Russia’s new cabinet ministers are young, efficient, nonconfrontational, adaptable, and don’t poke their noses into politics. They live in the digital world that is so difficult for the country’s aging leadership to understand. With time, the victim of this technocratic dominance may be that very same leadership.
Faced with a fluctuating approval rating, President Zelensky is attempting to instill order in his party’s ranks. The voting machine that he built from his parliamentary majority is beginning to malfunction as deputies refuse to be mere cogs in that machine.
Mikhail Mishustin is replacing Dmitry Medvedev as prime minister of Russia after nearly a decade as director of the Federal Tax Service (FNS). Russians can expect a shift in emphasis from taxation to the allocation of funds as Mishustin draws on his management skills to make government spending as orderly and transparent as taxation became under his leadership.
Putin’s proposed amendments to various roles amount to something resembling an insurance policy, which suggests that the president has already decided who his successor will be, though he may not name that person for another three years.
The Russian president may never leave the political stage—but he's now ready to take a step back.
President Putin’s unexpected proposals this week to change the Russian constitution prompted the instant resignation of the Russian government. What’s he trying to achieve, and will he succeed?
Of the constitutional reforms put forward by Putin, what will really change a lot is the proposal to give the Russian constitution—including repressive Russian legislation—priority over international law. This violation of the usual hierarchy is nothing short of a legal revolution.
Having declared themselves mediators in the civil war in Libya, Russia and Turkey will try to replicate the model of cooperation and mutual accommodation they developed in Syria.
If Syria becomes the setting for a clash between Washington and Tehran, this could be a major problem for Moscow. Until now—and not without Soleimani’s help—Moscow had always managed to find a compromise with the pro-Iran forces in Syria. It’s not clear how the situation will develop now.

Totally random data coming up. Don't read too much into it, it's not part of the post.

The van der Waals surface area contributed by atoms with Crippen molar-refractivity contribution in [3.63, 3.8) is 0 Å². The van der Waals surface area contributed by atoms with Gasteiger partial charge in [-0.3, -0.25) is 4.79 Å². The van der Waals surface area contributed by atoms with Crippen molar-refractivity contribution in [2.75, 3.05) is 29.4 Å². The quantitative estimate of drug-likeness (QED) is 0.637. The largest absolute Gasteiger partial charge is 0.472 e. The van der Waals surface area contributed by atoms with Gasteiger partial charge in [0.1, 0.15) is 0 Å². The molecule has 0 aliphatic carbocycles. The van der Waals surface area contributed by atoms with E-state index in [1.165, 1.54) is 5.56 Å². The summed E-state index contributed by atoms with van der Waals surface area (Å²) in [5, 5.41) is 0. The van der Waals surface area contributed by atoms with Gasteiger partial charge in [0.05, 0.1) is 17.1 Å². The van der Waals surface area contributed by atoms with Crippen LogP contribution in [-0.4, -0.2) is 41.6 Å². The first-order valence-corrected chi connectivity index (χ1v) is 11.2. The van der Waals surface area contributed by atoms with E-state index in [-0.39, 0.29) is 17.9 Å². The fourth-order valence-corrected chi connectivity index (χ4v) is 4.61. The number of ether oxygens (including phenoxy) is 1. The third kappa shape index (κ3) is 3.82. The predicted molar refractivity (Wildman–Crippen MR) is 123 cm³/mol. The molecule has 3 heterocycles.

Alexander Gabuev discusses Gazprom's Power of Siberia project with energy analyst Sergei Kapitonov.
The concentration of pro-Russia gestures in the Western Balkans cement the impression that a major expansion of the Kremlin’s influence in the region is in the cards. But there’s another possible reading of the fallout from Macron’s high-handed behavior.
At meetings like ASEM we create the environment and the conditions to enhance the connections we have between our societies and our citizens. This is the real goal of frameworks such as ASEM
The world is probably entering a period of new bipolarity, in which the main players will be the United States and China. The situation will prompt various states to address the question of how they relate to the new central axis of global rivalry, this time between Washington and Beijing.
The president’s withdrawal from economic issues leaves politicians of a certain type with room to maneuver. Their hope is to formulate a new economic path that they may even be allowed to put into practice. If they are lucky, and if Putin decides to vacate the Kremlin in 2024, they will be implementing this path from the office of the president.
Something has obviously changed in the legal system, and that something is the logic of repression. Despite all the skepticism, it seems that public opinion does play a role in the degree of repression in each particular case.
Although former Moscow Mayor Yury Luzhkov was actually the first senior official to demand the return of Crimea, he remains best known for his signature cap and businesslike approach to managing the capital.
Solving humanitarian problems and stabilizing the area around the line of contact is the bare minimum outcome of talks on Ukraine that all sides consider necessary. At the same time, each side suspects that for its opponents, this minimum is also the maximum in terms of what is politically acceptable.
Moscow never wanted an annexation—it just wanted a bargaining chip. Understanding that is the key to settling the conflict once and for all.
Russia needs Belarus and Lukashenko to serve as an alluring example to other post-Soviet rulers of how beneficial integration with Russia can be. As long as Moscow has the ambition of preserving its influence over the post-Soviet states, any Russian leader will need Lukashenko as a showcase ally.
The Power of Siberia pipeline is a long overdue step in the right direction in developing the strategic relationship with China in the gas sector. Yet plenty of questions remain about the implementation of future pipeline projects.